This article was updated on July 23, 2018.
On May 25, 2018, the European General Data Protection Regulation (GDPR) came into effect. According to International Data Corporation, this legislation represented the biggest change to data protection law in three decades, requiring organizations to comply with both large-scale global data protection regulations standards and country-specific employment regulations. C-suite executives need to ensure their organizations are prepared for a smooth transition or face severe fines (of up to €20 million or 4 percent of global annual turnover, i.e. revenue, for the preceding financial year, whichever is greater) for failing to keep personal data secure.
The law replaced a Data Protection Directive. GDPR is an effort to unify data protection across all EU member states, which is why it's designed as a regulation rather than a directive. The law is applicable across all 28 member states without the need for concurrent national legislation.
For senior leaders who handle high volumes of personal data, paying attention to the changes brought by GDPR is of critical importance. Under the rules, personal data includes any information that does or could identify — directly or indirectly — an individual. This includes familiar information such as name and birth date but also extends to IP address and biometric information.
As noted by Personnel Today, GDPR casts a broad net when it comes to coverage — any business that operates in the EU or is processing an individual's personal data collected within the EU. Given the global reach of even small and midsized businesses now powered by cloud computing and mobile devices, this law applies broadly since most organizations do business with European partners or customers.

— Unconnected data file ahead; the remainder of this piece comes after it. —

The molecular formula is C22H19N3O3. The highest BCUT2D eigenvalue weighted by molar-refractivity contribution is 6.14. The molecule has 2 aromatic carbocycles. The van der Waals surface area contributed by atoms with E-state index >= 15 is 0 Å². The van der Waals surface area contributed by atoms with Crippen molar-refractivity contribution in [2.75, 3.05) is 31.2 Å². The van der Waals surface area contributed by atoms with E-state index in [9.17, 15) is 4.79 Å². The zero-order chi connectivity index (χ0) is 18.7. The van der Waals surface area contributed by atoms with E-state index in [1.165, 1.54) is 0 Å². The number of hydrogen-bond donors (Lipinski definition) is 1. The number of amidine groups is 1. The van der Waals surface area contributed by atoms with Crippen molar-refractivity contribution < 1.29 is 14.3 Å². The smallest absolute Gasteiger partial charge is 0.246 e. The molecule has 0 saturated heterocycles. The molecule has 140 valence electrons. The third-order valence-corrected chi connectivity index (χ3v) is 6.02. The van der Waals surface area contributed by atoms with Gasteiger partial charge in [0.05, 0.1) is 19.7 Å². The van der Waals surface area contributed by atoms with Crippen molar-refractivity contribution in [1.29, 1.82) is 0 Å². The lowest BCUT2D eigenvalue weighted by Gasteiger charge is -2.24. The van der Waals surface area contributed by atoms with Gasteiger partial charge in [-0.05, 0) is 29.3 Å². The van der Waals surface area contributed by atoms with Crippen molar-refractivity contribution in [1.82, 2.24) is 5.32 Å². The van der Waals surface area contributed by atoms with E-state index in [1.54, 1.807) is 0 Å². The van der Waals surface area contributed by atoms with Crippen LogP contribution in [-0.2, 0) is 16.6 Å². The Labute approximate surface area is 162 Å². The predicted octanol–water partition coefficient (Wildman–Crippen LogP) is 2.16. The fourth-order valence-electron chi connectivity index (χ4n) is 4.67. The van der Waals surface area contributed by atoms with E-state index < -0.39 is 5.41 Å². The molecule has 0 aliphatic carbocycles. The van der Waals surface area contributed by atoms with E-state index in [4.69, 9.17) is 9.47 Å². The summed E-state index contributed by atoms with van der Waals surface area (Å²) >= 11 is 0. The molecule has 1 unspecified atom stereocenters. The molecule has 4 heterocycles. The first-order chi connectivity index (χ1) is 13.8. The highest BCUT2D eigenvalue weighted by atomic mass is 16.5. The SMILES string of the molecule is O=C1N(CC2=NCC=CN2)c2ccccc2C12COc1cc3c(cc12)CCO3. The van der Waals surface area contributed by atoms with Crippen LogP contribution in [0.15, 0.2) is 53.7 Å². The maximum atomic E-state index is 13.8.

Specifically, the GDPR sets out comprehensive rules for privacy notices, consent and data breach notifications, among other things. Under GDPR and global data protection regulations, privacy notices must specify how long data will be stored, if it will be transferred out-of-the EU and also make it clear that individuals can make both access and deletion requests under certain circumstances.
Data controllers will be required to notify the relevant data protection authorities within 72 after they have been made aware of a data breach that could potentially cause risk to the rights and freedoms of individuals.
If any organization doesn't comply with GDPR standards, the potential consequence could be a monetary fine of up to 4 percent of total revenue of a group of organizations, which is set by regulatory bodies. Factors such as the nature of noncompliance, the duration and the level of damage suffered by individuals will affect the outcome. Regulatory authorities can also impose sanctions such as compliance orders or a full stoppage of personnel data processing. What's more, organizations may also face private claims for compensation from affected individuals.
The EU legislation is clear. Data privacy is of paramount concern and businesses that want to operate in any member states must comply.
Here are steps to jump-start the process:
- Audit HR processing — How are you handling personal data? Do you hold a registry of applications, processes and categories of data being processed by your organization?
- Prep for Individual Rights Requests — The GDPR requires individual requests for information/deletion to be addressed and in a maximum of one month. Assess your current processes.
- Implement an HCM solution — You may not have the technical expertise or available IT staff to make necessary changes. Cloud-based HCM tools can help you meet compliance standards without ignoring current HR needs.
- Update privacy notices — Make sure your privacy notices address all GDPR obligations.
- Evaluate your risk — As noted by Information Age, it's a good idea to assess your risk of data breach and implement necessary safeguards. While the rules don't demand specific tech solutions to defend personal data, state-of-the-art methods and software are the expectation.
GDPR represents a significant shift in the way personal data is handled, processed and secured. For more information on global data protection regulations, please see our articles in Charter Magazine.
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